Parents close a school in Daikundi, protesting against teacher shortage
A number of parents have closed a school in Zujook village of Shahrestan district of the central Daikundi province. The parents urge the education authorities to address their demands and appoint more school teachers for their children.
Zarali, one of the protesters, complains that as many as 250 school students, who had been timetabled to attend the afternoon shift, were not taught school lessons completely even for a single day because there were not sufficiently assigned school teachers to teach them.
The headmaster of Zujook high school told Kabul Now that they did not have adequate teachers. He noted that school teachers who are working in the morning shift are unwilling to work in the afternoon shift without payment.
The protesters said they have sent a complaint letter to the governor’s office.
Rahmatullah Sirat, the provincial head of education directorate in Daikundi, said the province is in urgent need of more than 2,000 school teachers. He noted that in a school four teachers are in charge of schooling as many as 2,600 students.
Many students who talked to Kabul Now complained that most often they return to their homes without taking a single class.
The teacher shortage is one of the many challenges that Afghanistan education system is facing. Corruption coupled with mismanagement on the part of senior educational authorities is said to be a major source of a problem that leaves many schools in remote areas of the country without sufficient educational staff and equipment.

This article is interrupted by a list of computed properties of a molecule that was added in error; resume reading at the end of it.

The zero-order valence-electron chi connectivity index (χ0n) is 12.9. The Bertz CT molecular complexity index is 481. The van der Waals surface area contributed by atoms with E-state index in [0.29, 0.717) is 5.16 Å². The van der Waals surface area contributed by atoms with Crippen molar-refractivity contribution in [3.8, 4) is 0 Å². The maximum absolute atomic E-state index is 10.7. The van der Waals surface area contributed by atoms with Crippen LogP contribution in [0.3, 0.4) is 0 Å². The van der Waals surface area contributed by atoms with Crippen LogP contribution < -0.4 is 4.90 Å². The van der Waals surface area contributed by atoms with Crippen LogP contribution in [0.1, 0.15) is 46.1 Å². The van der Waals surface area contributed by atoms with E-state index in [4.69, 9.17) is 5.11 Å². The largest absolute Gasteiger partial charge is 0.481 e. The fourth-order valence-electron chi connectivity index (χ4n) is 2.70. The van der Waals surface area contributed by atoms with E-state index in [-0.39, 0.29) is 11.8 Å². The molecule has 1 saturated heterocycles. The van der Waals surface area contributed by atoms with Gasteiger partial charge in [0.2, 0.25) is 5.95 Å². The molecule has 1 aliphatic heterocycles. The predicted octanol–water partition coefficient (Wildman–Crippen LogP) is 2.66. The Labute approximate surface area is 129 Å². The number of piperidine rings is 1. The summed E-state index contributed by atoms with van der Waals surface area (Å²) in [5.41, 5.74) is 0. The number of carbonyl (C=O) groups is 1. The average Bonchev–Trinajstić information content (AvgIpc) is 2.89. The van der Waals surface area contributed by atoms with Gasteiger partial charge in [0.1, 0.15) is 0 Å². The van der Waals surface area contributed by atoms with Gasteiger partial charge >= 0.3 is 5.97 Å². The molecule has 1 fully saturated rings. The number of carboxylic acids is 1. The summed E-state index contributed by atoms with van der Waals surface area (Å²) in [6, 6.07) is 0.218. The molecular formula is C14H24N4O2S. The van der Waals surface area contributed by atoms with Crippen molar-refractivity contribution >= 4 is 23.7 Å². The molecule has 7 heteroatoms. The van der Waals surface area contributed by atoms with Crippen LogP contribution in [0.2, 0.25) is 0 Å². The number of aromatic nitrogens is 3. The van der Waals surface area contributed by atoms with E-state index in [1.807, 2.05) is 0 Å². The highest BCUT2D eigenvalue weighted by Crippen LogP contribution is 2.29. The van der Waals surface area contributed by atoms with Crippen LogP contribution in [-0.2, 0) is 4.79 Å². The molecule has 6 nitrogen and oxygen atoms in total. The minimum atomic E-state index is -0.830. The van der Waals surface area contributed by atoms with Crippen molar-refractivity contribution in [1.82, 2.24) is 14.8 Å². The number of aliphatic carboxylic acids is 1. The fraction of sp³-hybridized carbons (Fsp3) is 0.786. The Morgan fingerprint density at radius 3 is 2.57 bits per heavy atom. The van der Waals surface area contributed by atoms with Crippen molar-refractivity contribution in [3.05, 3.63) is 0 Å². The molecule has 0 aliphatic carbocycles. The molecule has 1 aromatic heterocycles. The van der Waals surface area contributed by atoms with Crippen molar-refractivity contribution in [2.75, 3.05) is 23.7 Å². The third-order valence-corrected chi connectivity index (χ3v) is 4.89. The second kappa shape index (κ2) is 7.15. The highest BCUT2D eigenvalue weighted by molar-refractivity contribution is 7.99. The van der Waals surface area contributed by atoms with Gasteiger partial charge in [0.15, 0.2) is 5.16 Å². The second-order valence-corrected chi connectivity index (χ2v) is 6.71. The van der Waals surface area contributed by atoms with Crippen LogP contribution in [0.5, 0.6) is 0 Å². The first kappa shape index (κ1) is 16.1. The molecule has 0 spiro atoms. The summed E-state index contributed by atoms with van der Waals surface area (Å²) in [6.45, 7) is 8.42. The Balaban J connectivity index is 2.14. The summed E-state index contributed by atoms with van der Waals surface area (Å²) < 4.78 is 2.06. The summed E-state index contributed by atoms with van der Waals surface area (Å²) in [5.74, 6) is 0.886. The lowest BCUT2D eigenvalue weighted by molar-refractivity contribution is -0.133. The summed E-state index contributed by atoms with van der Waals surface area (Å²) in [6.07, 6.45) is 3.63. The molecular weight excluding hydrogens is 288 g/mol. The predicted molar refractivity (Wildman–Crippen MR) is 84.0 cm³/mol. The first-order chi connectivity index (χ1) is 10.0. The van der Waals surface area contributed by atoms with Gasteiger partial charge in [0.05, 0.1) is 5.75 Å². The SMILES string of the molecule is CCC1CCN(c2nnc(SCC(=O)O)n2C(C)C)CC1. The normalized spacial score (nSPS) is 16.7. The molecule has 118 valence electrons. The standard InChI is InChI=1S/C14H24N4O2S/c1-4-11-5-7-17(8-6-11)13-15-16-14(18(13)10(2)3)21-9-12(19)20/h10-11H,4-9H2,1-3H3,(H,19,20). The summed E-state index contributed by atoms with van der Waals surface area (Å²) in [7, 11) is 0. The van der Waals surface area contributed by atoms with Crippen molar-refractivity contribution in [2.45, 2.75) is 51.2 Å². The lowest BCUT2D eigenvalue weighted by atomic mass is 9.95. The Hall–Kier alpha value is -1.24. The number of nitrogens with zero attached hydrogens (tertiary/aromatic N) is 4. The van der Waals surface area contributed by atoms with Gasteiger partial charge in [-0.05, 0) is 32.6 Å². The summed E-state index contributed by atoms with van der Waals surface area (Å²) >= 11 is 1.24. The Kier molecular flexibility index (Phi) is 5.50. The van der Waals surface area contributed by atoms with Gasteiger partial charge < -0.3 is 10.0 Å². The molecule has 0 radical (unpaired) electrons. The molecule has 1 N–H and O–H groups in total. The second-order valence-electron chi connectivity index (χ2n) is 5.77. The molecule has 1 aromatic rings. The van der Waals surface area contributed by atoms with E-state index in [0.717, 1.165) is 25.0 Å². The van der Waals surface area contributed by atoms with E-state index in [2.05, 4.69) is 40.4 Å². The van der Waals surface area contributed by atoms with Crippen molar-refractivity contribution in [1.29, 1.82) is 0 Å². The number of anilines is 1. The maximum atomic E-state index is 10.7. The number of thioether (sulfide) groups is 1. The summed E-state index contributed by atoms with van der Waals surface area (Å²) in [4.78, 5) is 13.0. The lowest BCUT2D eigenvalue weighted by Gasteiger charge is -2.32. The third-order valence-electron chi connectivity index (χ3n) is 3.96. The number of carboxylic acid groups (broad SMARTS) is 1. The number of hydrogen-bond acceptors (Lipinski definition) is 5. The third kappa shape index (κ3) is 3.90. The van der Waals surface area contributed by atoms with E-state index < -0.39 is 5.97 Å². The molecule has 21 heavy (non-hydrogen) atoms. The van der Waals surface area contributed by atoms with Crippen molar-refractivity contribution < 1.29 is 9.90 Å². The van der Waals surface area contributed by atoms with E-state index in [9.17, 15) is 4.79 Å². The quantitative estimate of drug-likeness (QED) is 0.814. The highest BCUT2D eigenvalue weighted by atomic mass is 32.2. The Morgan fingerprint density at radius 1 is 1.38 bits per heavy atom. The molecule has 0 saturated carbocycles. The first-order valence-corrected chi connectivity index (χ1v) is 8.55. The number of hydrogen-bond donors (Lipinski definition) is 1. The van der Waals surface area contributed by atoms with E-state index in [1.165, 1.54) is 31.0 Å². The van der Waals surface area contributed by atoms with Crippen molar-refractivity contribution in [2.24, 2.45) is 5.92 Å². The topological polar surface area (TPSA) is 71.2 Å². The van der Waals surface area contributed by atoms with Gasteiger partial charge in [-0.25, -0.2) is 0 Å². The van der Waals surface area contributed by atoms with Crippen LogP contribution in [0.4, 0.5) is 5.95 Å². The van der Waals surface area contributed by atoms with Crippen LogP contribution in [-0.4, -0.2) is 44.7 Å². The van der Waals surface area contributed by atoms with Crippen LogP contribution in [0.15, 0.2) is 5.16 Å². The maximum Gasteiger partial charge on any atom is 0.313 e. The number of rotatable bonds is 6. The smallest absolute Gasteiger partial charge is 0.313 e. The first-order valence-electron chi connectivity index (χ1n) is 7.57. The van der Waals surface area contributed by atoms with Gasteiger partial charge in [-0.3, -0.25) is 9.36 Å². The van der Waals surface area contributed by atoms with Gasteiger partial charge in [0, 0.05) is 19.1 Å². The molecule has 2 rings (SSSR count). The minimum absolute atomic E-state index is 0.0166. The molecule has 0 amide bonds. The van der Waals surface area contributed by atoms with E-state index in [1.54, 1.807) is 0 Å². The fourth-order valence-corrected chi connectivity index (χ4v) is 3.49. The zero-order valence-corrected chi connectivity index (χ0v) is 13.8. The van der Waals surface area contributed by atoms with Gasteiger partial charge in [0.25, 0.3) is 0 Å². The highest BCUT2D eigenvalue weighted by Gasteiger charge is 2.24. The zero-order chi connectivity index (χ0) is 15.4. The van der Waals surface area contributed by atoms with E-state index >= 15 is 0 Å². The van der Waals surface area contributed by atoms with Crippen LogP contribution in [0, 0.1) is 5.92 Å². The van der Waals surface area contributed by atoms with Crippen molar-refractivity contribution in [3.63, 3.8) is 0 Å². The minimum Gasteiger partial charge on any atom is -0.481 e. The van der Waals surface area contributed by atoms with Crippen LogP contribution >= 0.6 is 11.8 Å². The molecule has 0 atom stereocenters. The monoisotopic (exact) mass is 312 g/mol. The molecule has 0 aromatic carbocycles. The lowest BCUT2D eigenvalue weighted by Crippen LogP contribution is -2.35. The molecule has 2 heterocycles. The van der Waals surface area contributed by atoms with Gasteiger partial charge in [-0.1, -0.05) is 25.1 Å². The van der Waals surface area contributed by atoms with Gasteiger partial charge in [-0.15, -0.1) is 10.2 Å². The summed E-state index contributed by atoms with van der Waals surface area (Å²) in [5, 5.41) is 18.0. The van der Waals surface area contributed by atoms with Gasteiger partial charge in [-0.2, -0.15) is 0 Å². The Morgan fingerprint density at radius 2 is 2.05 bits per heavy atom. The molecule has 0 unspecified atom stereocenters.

Though the central Daikundi province is secure, as locals say, many schools in this province face teacher shortages.
For the time being there are more than 4,000 school teachers and over 164,000 school students in the central Daikundi province, according to the official figures provided by the local government. More than 220 schools in this province do not have proper buildings and locals use tents as classrooms.
The education system in Afghanistan has adversely been affected by a bloody conflict. In most Taliban-controlled areas, attending school, especially for girls, remains yet an unfulfilled dream.
According to the official records, nearly 3.7 million Afghan children were deprived of schooling in the previous year. In 2019, authorities announced that the Ministry of Education (MoE) would undertake a reform program to educate 1.5 million children who they identified as children deprived of education.
In 2014, the MoE initiated a 12-year reform program to transform the education sector that included training more school teachers, construct school buildings in remote areas, and publish more textbooks.